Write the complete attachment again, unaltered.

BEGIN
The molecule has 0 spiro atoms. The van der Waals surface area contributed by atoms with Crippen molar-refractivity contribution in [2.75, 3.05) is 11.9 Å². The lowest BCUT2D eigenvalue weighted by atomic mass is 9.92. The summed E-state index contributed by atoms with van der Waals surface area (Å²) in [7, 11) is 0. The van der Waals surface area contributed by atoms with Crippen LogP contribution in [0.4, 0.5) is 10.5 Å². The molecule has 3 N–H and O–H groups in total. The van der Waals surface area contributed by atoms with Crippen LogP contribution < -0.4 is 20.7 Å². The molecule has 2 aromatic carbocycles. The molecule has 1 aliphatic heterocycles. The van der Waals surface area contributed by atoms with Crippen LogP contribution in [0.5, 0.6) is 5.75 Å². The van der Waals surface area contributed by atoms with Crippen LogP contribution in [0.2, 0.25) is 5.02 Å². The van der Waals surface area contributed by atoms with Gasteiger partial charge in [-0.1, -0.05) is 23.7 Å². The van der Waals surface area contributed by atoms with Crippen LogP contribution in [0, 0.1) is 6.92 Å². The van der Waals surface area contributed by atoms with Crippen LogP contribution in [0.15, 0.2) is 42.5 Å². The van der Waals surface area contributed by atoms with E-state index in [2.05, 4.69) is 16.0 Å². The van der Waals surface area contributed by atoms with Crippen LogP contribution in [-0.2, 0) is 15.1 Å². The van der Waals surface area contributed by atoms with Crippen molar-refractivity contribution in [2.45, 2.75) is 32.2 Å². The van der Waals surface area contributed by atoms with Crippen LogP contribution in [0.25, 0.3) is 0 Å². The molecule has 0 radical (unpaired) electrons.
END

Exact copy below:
The molecule has 0 spiro atoms. The van der Waals surface area contributed by atoms with Crippen molar-refractivity contribution in [2.75, 3.05) is 11.9 Å². The lowest BCUT2D eigenvalue weighted by atomic mass is 9.92. The summed E-state index contributed by atoms with van der Waals surface area (Å²) in [7, 11) is 0. The van der Waals surface area contributed by atoms with Crippen LogP contribution in [0.4, 0.5) is 10.5 Å². The molecule has 3 N–H and O–H groups in total. The van der Waals surface area contributed by atoms with Crippen LogP contribution < -0.4 is 20.7 Å². The molecule has 2 aromatic carbocycles. The molecule has 1 aliphatic heterocycles. The van der Waals surface area contributed by atoms with Crippen LogP contribution in [0.5, 0.6) is 5.75 Å². The van der Waals surface area contributed by atoms with Crippen LogP contribution in [0.2, 0.25) is 5.02 Å². The van der Waals surface area contributed by atoms with Gasteiger partial charge in [-0.1, -0.05) is 23.7 Å². The van der Waals surface area contributed by atoms with Crippen LogP contribution in [0, 0.1) is 6.92 Å². The van der Waals surface area contributed by atoms with Crippen LogP contribution in [0.15, 0.2) is 42.5 Å². The van der Waals surface area contributed by atoms with E-state index in [2.05, 4.69) is 16.0 Å². The van der Waals surface area contributed by atoms with Crippen LogP contribution in [-0.2, 0) is 15.1 Å². The van der Waals surface area contributed by atoms with Crippen molar-refractivity contribution in [2.45, 2.75) is 32.2 Å². The van der Waals surface area contributed by atoms with Crippen LogP contribution in [0.25, 0.3) is 0 Å². The molecule has 0 radical (unpaired) electrons.